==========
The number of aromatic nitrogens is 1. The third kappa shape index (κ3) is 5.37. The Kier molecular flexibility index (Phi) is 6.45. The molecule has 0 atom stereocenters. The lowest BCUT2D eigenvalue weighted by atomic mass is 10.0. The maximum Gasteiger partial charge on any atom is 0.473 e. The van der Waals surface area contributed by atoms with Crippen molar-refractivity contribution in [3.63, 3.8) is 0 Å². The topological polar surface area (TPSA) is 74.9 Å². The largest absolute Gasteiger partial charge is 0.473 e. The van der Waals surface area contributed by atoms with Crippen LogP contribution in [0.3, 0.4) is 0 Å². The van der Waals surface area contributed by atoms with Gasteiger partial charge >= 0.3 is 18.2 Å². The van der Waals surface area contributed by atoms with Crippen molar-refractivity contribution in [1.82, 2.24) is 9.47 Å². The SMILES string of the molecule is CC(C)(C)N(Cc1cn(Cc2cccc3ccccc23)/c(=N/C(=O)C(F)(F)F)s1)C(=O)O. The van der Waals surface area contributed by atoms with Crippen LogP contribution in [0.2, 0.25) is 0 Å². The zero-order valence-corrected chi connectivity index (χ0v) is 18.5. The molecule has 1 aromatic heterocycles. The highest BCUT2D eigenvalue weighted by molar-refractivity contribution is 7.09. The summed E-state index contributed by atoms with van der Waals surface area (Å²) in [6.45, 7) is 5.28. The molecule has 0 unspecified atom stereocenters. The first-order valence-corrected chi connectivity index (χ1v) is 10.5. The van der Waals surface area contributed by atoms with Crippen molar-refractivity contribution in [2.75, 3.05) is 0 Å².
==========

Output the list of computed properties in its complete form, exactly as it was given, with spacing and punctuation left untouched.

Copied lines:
The number of aromatic nitrogens is 1. The third kappa shape index (κ3) is 5.37. The Kier molecular flexibility index (Phi) is 6.45. The molecule has 0 atom stereocenters. The lowest BCUT2D eigenvalue weighted by atomic mass is 10.0. The maximum Gasteiger partial charge on any atom is 0.473 e. The van der Waals surface area contributed by atoms with Crippen molar-refractivity contribution in [3.63, 3.8) is 0 Å². The topological polar surface area (TPSA) is 74.9 Å². The largest absolute Gasteiger partial charge is 0.473 e. The van der Waals surface area contributed by atoms with Crippen LogP contribution in [0.3, 0.4) is 0 Å². The van der Waals surface area contributed by atoms with Gasteiger partial charge >= 0.3 is 18.2 Å². The van der Waals surface area contributed by atoms with Crippen molar-refractivity contribution in [1.82, 2.24) is 9.47 Å². The SMILES string of the molecule is CC(C)(C)N(Cc1cn(Cc2cccc3ccccc23)/c(=N/C(=O)C(F)(F)F)s1)C(=O)O. The van der Waals surface area contributed by atoms with Crippen LogP contribution in [0.2, 0.25) is 0 Å². The zero-order valence-corrected chi connectivity index (χ0v) is 18.5. The molecule has 1 aromatic heterocycles. The highest BCUT2D eigenvalue weighted by molar-refractivity contribution is 7.09. The summed E-state index contributed by atoms with van der Waals surface area (Å²) in [6.45, 7) is 5.28. The molecule has 0 unspecified atom stereocenters. The first-order valence-corrected chi connectivity index (χ1v) is 10.5. The van der Waals surface area contributed by atoms with Crippen molar-refractivity contribution in [2.75, 3.05) is 0 Å².